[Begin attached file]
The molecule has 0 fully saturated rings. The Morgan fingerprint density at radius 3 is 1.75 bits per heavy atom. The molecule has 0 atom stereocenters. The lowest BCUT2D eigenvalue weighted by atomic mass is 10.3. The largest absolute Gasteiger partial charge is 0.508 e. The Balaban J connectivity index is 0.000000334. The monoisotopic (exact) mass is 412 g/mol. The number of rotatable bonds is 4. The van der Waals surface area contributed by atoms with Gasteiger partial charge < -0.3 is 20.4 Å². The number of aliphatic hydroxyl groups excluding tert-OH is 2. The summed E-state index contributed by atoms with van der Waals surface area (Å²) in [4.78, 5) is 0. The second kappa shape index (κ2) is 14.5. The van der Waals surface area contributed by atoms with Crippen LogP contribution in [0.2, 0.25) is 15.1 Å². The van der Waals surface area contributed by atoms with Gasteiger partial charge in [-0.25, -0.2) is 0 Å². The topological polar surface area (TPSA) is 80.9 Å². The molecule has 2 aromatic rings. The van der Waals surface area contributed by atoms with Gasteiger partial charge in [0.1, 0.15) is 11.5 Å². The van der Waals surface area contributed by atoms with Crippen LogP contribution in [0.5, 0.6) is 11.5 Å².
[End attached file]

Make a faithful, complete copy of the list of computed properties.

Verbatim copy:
The molecule has 0 fully saturated rings. The Morgan fingerprint density at radius 3 is 1.75 bits per heavy atom. The molecule has 0 atom stereocenters. The lowest BCUT2D eigenvalue weighted by atomic mass is 10.3. The largest absolute Gasteiger partial charge is 0.508 e. The Balaban J connectivity index is 0.000000334. The monoisotopic (exact) mass is 412 g/mol. The number of rotatable bonds is 4. The van der Waals surface area contributed by atoms with Gasteiger partial charge < -0.3 is 20.4 Å². The number of aliphatic hydroxyl groups excluding tert-OH is 2. The summed E-state index contributed by atoms with van der Waals surface area (Å²) in [4.78, 5) is 0. The second kappa shape index (κ2) is 14.5. The van der Waals surface area contributed by atoms with Crippen LogP contribution in [0.2, 0.25) is 15.1 Å². The van der Waals surface area contributed by atoms with Gasteiger partial charge in [-0.25, -0.2) is 0 Å². The topological polar surface area (TPSA) is 80.9 Å². The molecule has 2 aromatic rings. The van der Waals surface area contributed by atoms with Gasteiger partial charge in [0.1, 0.15) is 11.5 Å². The van der Waals surface area contributed by atoms with Crippen LogP contribution in [0.5, 0.6) is 11.5 Å².